Structural Design for domestic projects has for decades been undertaken using simple tools for analysis and design, but are these still appropriate to meet the demands of the 21st century client?
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Technology is undoubtedly part of our everyday life, but should we be content merely to be passengers on this ride into the future, or do we have a responsibility to guide its course for the benefit of humankind and the wider world?
We are delighted to welcome Graham, Tracey, Riccardo and Debbie of T & F Design Partnership into our team, with effect from 1st June 2015.
Regular customers will know that T & F Design moved into offices with us at The White Horse in Pampisford at the beginning of February, so for some months we have been working together and developing the best features of both firms to take forward into the future.
The legal formalities are almost completed, which will see the incorporation of T & F Design Partnership into Structural Engineers Cambridge Limited, and we look forward to serving all of our clients with the expertise, vigour and helpfulness that has made our respective practices successful over many years.
This is an exciting time for all of us, and it has been a source of great satisfaction to see how well our team has worked to make the changeover happen smoothly. We’re looking forward to the future and we’re happy to explain what it means and how we plan to bring our constantly improving service and capabilities to your benefit.
T & F Designs’ phone numbers and email addresses will be maintained, so you will be able to contact us on (01799) 531313 as well as (01223) 833555 – we look forward to hearing from you (but Riccardo's special cheesecake will be long gone by then...)
The HSE has published a simple guide for small builders working in domestic construction projects - it can be found on http://www.hse.gov.uk/pubns/cis80.pdf
When working for a domestic client, the principal contractor will normally take on the client duties (to ensure the project has a plan for managing health and safety risks) as well as their own as principal contractor. If a domestic client does not appoint a principal contractor, the role of the principal contractor must be carried out by the contractor in control of the construction phase. Alternatively, the domestic client can ask the principal designer to take on the client duties (although this must be confirmed in a written agreement) and the principal contractor must work to them as ‘client’ under CDM 2015.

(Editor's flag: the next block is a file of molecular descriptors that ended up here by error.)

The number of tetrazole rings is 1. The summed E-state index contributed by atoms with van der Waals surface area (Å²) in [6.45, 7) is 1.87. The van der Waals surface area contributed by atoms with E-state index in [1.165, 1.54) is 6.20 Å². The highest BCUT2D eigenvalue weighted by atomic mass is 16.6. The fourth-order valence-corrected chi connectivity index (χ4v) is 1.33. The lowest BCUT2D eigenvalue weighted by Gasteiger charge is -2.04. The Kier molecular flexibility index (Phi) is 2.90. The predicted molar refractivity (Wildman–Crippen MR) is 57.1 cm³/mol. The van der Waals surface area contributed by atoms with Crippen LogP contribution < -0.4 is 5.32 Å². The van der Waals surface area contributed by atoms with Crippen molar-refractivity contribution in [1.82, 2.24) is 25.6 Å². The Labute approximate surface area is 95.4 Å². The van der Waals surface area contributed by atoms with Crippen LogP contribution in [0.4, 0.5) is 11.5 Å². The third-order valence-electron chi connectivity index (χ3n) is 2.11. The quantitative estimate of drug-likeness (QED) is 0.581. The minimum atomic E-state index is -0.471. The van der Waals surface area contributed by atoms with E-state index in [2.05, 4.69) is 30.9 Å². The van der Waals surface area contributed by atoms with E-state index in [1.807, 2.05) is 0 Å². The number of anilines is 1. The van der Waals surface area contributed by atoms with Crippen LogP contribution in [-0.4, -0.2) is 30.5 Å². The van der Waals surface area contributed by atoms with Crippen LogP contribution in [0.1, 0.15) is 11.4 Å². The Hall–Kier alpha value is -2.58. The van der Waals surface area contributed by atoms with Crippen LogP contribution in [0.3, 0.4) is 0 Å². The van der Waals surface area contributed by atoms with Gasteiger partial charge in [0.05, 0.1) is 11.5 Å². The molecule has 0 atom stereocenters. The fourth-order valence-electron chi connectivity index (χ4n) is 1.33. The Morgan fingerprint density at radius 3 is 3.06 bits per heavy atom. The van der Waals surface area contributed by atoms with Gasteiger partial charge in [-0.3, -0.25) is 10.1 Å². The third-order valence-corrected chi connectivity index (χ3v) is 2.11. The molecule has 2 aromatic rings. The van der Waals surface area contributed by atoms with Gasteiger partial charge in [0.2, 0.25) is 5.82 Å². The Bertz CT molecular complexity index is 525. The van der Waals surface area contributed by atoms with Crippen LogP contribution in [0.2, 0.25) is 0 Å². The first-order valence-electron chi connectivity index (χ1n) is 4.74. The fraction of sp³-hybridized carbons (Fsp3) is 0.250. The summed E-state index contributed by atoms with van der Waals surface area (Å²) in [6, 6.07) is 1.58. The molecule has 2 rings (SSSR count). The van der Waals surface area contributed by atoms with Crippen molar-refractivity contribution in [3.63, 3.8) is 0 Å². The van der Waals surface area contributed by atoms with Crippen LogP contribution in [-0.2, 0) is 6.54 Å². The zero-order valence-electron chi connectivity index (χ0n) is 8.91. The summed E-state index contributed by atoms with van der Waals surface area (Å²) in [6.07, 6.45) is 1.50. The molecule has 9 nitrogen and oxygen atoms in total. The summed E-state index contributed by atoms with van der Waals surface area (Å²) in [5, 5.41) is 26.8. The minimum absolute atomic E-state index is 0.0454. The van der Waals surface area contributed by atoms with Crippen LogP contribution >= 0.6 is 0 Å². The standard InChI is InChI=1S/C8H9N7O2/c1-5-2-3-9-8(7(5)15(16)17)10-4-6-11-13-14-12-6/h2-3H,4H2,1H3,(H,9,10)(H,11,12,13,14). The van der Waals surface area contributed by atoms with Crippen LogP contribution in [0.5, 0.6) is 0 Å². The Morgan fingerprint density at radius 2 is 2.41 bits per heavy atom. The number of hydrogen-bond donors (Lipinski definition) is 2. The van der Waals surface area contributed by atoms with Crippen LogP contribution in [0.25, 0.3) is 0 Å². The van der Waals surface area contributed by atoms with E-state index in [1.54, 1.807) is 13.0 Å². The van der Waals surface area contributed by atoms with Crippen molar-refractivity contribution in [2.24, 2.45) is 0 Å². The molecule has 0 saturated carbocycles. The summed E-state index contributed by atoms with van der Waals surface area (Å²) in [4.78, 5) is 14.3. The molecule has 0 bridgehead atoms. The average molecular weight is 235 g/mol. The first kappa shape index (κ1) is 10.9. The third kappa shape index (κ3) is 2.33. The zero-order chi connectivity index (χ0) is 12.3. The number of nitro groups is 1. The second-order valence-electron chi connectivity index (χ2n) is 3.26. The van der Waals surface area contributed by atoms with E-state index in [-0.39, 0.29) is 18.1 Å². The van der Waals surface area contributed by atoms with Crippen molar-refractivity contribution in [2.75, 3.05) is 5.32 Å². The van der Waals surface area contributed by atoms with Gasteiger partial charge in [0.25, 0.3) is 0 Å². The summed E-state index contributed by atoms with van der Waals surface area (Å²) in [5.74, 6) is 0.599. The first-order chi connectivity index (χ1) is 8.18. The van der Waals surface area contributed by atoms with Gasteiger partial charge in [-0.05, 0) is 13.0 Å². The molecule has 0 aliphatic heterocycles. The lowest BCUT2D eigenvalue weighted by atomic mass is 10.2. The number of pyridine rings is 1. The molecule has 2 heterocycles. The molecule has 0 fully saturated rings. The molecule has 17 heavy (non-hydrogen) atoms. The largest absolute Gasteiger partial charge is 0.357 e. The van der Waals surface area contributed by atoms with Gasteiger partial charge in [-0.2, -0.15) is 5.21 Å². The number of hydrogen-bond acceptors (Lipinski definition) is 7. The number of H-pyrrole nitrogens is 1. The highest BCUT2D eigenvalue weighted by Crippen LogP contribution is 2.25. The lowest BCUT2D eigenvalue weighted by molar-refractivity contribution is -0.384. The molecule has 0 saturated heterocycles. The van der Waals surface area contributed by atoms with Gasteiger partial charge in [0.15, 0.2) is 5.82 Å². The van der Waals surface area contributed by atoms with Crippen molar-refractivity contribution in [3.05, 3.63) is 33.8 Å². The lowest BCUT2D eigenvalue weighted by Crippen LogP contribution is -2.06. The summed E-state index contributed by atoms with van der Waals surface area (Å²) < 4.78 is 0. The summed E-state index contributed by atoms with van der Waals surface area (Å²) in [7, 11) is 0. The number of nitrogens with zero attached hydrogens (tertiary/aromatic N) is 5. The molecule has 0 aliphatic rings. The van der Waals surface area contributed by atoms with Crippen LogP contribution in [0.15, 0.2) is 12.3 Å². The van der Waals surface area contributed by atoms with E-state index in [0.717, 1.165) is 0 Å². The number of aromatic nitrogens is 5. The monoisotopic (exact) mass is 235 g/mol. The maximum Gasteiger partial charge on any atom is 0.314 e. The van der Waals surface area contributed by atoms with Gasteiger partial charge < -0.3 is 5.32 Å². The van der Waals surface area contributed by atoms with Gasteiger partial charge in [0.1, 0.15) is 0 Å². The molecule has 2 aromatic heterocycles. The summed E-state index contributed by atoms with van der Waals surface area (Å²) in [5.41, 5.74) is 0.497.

What is CDM and how does it affect me? Read this!
CDM stands for Construction Design and Managements Regulations and affects everyone involved with commissioning, designing or executing a construction project - even domestic clients.
The regulations have just changed and now even domestic clients are not exempt from the requirement to appoint a Principal Designer and a Principal Contractor. Commercial clients are responsible for ensuring that proper arrangements for managing the project safely are put in place and reviewed throughout the life of the project.
The Principal Designer is a new role that brings with it the specific responsibility to ensure that the Designers working on the project discharge their duties to eliminate, minimise or manage health and safety risks throughout their appointment.
The Principal Designer will support the Client in making sure pre-construction information is provided to those who will need it during the project, they will work with the Principal Contractor to ensure that the health and safety implications of design aspects and later changes are properly considered. They will support the Principal Contractor in drawing up the construction phase plan and in developing the health and safety file to provide to the client at the end of the project.
From all this it can be seen that the duties are very real and apply to everyone involved in construction - even those who previously thought the regulations did not apply to them (although in fact they probably did!). Structural Engineers Cambridge will be providing further help and guidance in this area throughout the year, and if you have any queries regarding this please contact us - we're happy to help.
The term "factor of safety" is widely misunderstood and often misused - so that is why structural engineers do not use it!
What we have instead is a system to ensure that the structure we design will withstand all the applied forces throughout the life of the structure, while remaining serviceable and safe. It is also necessary for the structure to be economical and environmentally sound, because to provide more structural capacity than necessary is wasteful and can in some cases be unsafe.
This system is called Limit State Design, where a factor is applied to the design actions (or loads) on the structure according to their type, and then combined for comparison against the design resistance (strength or stability) of the structure.